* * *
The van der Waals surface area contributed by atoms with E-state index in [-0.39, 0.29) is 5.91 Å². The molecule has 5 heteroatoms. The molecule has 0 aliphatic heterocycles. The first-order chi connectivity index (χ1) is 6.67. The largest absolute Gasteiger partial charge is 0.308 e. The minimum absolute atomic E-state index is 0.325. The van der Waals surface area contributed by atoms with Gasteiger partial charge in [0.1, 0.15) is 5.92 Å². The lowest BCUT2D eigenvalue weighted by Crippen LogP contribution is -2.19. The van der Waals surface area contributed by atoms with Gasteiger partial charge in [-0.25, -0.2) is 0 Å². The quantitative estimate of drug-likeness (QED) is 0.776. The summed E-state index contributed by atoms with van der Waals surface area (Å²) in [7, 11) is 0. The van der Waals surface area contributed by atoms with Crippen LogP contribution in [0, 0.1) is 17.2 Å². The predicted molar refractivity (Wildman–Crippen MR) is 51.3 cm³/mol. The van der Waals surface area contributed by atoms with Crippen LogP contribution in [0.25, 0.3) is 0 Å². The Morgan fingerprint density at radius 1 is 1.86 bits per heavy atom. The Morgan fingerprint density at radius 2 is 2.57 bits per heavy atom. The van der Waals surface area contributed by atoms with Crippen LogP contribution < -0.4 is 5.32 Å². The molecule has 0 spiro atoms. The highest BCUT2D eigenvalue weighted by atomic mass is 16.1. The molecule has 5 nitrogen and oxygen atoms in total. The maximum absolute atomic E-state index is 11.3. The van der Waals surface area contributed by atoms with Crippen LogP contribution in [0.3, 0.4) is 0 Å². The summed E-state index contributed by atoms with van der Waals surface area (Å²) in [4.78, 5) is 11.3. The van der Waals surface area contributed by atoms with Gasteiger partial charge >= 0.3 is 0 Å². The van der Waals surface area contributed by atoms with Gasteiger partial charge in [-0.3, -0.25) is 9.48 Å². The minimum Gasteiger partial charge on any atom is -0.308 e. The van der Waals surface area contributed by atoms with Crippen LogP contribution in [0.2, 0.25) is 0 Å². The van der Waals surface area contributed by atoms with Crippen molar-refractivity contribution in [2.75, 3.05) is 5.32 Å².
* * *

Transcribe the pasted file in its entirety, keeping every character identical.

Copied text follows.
The van der Waals surface area contributed by atoms with E-state index in [-0.39, 0.29) is 5.91 Å². The molecule has 5 heteroatoms. The molecule has 0 aliphatic heterocycles. The first-order chi connectivity index (χ1) is 6.67. The largest absolute Gasteiger partial charge is 0.308 e. The minimum absolute atomic E-state index is 0.325. The van der Waals surface area contributed by atoms with Gasteiger partial charge in [0.1, 0.15) is 5.92 Å². The lowest BCUT2D eigenvalue weighted by Crippen LogP contribution is -2.19. The van der Waals surface area contributed by atoms with Gasteiger partial charge in [-0.25, -0.2) is 0 Å². The quantitative estimate of drug-likeness (QED) is 0.776. The summed E-state index contributed by atoms with van der Waals surface area (Å²) in [7, 11) is 0. The van der Waals surface area contributed by atoms with Crippen LogP contribution in [0, 0.1) is 17.2 Å². The predicted molar refractivity (Wildman–Crippen MR) is 51.3 cm³/mol. The van der Waals surface area contributed by atoms with Crippen LogP contribution in [0.25, 0.3) is 0 Å². The Morgan fingerprint density at radius 1 is 1.86 bits per heavy atom. The Morgan fingerprint density at radius 2 is 2.57 bits per heavy atom. The van der Waals surface area contributed by atoms with Crippen LogP contribution < -0.4 is 5.32 Å². The molecule has 0 spiro atoms. The highest BCUT2D eigenvalue weighted by atomic mass is 16.1. The molecule has 5 nitrogen and oxygen atoms in total. The maximum absolute atomic E-state index is 11.3. The van der Waals surface area contributed by atoms with Crippen LogP contribution in [0.3, 0.4) is 0 Å². The summed E-state index contributed by atoms with van der Waals surface area (Å²) in [4.78, 5) is 11.3. The van der Waals surface area contributed by atoms with Gasteiger partial charge >= 0.3 is 0 Å². The van der Waals surface area contributed by atoms with Gasteiger partial charge in [-0.3, -0.25) is 9.48 Å². The minimum Gasteiger partial charge on any atom is -0.308 e. The van der Waals surface area contributed by atoms with Crippen LogP contribution in [0.2, 0.25) is 0 Å². The van der Waals surface area contributed by atoms with Crippen molar-refractivity contribution in [2.75, 3.05) is 5.32 Å².